Whipworm Infection

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Infestation of swine with whipworms, Trichuris suis.


Trichuris suis infections occur in domestic and feral swine; infection has also been reported in some primates, including man. Infection is relatively common in swine raised on pasture or in dirt lots. In the United States, whipworms were one of the three most prevalent internal parasites of swine, based on examination of several thousand fecal samples submitted to laboratories between 1988 and 1994.

All age groups are susceptible but most infestations occur in swine less than six months old. In adults, clinical signs can be induced when infection occurs in the face of severe stress. However, whipworms commonly infest adult pigs at a subclinical level and serve as a major source of infection for other swine. All major swine-producing countries have whipworm.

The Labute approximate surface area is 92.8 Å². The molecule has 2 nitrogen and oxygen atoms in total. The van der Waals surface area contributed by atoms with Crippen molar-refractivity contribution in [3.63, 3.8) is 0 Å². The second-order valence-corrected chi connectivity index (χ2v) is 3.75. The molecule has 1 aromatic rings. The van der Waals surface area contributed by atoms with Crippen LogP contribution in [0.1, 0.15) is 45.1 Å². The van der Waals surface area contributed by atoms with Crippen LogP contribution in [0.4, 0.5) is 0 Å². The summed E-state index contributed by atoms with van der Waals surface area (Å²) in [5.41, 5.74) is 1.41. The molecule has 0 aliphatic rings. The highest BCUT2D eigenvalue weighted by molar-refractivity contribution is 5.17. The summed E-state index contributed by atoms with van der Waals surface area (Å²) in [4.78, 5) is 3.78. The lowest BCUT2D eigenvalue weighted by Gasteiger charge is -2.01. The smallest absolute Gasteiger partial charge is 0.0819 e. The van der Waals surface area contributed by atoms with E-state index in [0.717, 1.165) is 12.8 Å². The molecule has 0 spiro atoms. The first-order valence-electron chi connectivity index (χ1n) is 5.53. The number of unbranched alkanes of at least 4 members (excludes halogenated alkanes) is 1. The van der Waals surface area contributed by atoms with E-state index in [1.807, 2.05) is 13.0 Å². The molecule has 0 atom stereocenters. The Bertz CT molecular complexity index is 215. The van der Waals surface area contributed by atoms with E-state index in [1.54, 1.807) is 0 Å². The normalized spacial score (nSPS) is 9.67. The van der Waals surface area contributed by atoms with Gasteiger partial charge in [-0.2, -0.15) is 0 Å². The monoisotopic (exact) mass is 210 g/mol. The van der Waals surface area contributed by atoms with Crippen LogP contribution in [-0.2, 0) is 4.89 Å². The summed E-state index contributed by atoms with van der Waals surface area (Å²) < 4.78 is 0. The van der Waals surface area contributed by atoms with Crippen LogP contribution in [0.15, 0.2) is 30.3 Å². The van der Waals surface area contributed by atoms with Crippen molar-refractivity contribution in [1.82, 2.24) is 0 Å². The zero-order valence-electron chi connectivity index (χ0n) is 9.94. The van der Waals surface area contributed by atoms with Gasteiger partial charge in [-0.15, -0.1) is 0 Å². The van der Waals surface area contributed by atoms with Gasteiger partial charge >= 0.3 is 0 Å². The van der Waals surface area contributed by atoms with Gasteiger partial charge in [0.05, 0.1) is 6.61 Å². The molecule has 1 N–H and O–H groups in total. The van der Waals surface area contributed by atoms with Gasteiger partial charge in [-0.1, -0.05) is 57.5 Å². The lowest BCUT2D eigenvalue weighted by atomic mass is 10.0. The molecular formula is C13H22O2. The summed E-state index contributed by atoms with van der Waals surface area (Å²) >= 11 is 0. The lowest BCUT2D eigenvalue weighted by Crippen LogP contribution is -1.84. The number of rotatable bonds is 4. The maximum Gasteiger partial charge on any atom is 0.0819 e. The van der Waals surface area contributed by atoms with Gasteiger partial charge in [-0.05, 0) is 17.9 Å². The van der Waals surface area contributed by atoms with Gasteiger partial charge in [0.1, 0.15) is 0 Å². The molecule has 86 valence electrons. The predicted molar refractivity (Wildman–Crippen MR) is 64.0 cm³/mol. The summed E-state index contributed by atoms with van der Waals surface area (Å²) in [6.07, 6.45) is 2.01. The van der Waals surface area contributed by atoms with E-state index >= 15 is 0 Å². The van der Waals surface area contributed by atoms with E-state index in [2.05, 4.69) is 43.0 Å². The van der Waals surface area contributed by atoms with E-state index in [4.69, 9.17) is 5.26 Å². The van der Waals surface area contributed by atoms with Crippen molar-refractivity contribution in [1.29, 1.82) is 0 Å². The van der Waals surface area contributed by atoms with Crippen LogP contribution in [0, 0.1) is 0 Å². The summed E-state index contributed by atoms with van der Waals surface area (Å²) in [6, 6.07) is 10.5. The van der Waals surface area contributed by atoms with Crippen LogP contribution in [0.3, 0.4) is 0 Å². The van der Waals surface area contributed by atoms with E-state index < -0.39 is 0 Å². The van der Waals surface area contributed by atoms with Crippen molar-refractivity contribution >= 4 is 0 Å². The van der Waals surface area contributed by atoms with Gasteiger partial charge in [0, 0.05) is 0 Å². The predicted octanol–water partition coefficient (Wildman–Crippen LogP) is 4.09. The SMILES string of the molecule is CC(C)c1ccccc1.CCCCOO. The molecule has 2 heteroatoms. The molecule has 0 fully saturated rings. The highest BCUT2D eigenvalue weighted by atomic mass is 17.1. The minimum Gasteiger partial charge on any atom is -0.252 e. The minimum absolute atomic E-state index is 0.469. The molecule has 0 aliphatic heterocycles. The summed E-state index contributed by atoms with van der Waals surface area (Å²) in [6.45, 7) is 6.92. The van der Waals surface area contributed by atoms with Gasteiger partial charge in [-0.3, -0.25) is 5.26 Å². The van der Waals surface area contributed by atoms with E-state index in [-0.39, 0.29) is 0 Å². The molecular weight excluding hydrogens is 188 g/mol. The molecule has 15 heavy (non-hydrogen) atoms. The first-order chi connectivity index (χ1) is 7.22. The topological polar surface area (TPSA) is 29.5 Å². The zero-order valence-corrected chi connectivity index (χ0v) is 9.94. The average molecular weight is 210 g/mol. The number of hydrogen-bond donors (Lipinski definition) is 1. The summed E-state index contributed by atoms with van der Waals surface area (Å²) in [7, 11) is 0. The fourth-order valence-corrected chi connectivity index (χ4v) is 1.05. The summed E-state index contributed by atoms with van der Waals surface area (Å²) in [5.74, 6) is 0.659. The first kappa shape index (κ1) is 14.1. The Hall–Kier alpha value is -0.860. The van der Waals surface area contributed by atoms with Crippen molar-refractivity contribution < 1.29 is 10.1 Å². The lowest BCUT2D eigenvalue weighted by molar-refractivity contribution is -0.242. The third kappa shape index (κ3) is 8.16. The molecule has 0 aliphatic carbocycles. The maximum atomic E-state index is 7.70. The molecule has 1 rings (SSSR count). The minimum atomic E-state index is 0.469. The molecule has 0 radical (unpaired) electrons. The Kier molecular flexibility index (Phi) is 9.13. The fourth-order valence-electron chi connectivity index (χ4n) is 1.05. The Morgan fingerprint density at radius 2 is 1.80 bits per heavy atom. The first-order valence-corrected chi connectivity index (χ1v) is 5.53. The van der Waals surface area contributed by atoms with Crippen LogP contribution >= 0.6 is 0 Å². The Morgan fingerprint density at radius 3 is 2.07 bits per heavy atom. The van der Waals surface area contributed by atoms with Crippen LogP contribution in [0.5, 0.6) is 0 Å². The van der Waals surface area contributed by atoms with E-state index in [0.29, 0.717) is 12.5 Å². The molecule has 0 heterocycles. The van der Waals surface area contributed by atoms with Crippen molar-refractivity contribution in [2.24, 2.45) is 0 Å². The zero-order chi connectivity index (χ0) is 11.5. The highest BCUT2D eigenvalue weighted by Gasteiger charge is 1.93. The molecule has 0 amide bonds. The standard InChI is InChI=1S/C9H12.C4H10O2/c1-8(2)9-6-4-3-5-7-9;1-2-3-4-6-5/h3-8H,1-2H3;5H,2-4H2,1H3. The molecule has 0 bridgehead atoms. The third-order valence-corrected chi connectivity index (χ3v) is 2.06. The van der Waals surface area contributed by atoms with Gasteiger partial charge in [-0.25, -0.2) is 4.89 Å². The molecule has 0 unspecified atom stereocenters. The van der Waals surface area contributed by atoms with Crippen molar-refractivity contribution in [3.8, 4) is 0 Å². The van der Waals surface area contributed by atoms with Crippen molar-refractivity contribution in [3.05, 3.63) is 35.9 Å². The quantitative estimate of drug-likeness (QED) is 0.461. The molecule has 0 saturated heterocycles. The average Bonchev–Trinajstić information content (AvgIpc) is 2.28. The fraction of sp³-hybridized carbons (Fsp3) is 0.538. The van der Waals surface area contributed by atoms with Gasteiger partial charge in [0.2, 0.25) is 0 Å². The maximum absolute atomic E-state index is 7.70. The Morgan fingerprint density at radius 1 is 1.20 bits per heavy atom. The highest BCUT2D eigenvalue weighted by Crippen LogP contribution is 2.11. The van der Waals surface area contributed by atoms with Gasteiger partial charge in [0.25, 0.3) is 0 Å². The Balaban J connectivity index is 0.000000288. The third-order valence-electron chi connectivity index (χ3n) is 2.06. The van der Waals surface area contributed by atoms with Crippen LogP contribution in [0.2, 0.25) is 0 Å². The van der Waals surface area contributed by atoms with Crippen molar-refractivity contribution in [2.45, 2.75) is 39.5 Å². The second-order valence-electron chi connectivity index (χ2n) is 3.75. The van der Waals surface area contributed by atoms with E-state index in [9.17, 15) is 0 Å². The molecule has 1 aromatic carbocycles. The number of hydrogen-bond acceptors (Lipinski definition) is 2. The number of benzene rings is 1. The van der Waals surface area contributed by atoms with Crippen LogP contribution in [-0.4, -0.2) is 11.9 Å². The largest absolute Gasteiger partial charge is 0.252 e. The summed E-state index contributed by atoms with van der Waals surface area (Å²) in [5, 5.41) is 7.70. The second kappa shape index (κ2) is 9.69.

Historical information

Whipworm infections were common historically when more swine were raised outdoors on pasture or in previously used lots. In situations where that method of production is still practiced, whipworm infection is still common. Rearing swine in a confinement setting, without access to contaminated soil or feces from previous groups, has led to elimination of whipworms as a significant problem for most producers. In outdoor operations, newer anthelmintics have allowed for improved control over this once-troublesome parasite.


Trichuris suis is the etiologic agent of whipworms in swine. Mature female whipworms are six to eight cm long, and males are about half that length. The life span of adults is four to five months. The anterior two-thirds of the parasite is quite thin and, when seen at necropsy, is buried in the mucosa of the intestine; the posterior one third is visibly thicker and usually seen protruding into the intestinal lumen. Worms are not visible grossly until at least three weeks post-infection.

Microscopically, ova are approximately 65 by 25 µm, yellow to brown in color, double operculated, and easily recognized. Ova passed in feces become infective in three to four weeks. The prepatent period is seven to eight weeks but clinical signs can be observed within one to two weeks of severe infestation. Ova production tends to be sporadic and there are times when there are few ova in the feces.